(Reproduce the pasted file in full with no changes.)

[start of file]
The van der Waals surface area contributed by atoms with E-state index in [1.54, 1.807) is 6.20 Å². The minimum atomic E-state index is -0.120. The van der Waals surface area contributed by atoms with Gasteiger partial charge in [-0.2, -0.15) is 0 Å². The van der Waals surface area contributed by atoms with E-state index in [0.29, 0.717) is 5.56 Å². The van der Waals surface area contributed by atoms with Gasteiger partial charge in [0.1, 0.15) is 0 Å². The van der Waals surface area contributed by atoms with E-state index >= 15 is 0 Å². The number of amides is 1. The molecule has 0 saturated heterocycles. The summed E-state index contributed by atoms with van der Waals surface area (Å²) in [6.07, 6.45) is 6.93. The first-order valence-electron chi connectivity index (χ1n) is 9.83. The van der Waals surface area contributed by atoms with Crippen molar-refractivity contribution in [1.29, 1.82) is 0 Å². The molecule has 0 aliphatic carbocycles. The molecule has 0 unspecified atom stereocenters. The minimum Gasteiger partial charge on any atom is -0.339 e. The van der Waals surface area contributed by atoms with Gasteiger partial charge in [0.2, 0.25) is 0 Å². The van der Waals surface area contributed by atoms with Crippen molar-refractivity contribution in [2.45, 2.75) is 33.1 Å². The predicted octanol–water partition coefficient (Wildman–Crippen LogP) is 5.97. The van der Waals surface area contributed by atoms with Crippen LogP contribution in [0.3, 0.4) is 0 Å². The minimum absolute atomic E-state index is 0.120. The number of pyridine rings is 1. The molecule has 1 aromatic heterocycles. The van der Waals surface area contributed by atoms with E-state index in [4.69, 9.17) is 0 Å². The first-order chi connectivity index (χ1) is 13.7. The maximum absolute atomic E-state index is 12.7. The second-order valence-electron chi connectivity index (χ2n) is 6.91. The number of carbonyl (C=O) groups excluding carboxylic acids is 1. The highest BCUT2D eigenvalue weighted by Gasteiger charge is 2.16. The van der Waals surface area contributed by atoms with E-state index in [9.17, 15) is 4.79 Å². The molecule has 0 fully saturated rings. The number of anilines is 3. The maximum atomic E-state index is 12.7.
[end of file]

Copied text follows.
The van der Waals surface area contributed by atoms with E-state index in [1.54, 1.807) is 6.20 Å². The minimum atomic E-state index is -0.120. The van der Waals surface area contributed by atoms with Gasteiger partial charge in [-0.2, -0.15) is 0 Å². The van der Waals surface area contributed by atoms with E-state index in [0.29, 0.717) is 5.56 Å². The van der Waals surface area contributed by atoms with Gasteiger partial charge in [0.1, 0.15) is 0 Å². The van der Waals surface area contributed by atoms with E-state index >= 15 is 0 Å². The number of amides is 1. The molecule has 0 saturated heterocycles. The summed E-state index contributed by atoms with van der Waals surface area (Å²) in [6.07, 6.45) is 6.93. The first-order valence-electron chi connectivity index (χ1n) is 9.83. The van der Waals surface area contributed by atoms with Crippen molar-refractivity contribution in [1.29, 1.82) is 0 Å². The molecule has 0 aliphatic carbocycles. The molecule has 0 unspecified atom stereocenters. The minimum Gasteiger partial charge on any atom is -0.339 e. The van der Waals surface area contributed by atoms with Gasteiger partial charge in [0.2, 0.25) is 0 Å². The van der Waals surface area contributed by atoms with Crippen molar-refractivity contribution in [2.45, 2.75) is 33.1 Å². The predicted octanol–water partition coefficient (Wildman–Crippen LogP) is 5.97. The van der Waals surface area contributed by atoms with Crippen LogP contribution in [0.3, 0.4) is 0 Å². The minimum absolute atomic E-state index is 0.120. The number of pyridine rings is 1. The molecule has 1 aromatic heterocycles. The van der Waals surface area contributed by atoms with E-state index in [4.69, 9.17) is 0 Å². The first-order chi connectivity index (χ1) is 13.7. The maximum absolute atomic E-state index is 12.7. The second-order valence-electron chi connectivity index (χ2n) is 6.91. The number of carbonyl (C=O) groups excluding carboxylic acids is 1. The highest BCUT2D eigenvalue weighted by Gasteiger charge is 2.16. The van der Waals surface area contributed by atoms with E-state index in [9.17, 15) is 4.79 Å². The molecule has 0 fully saturated rings. The number of anilines is 3. The maximum atomic E-state index is 12.7.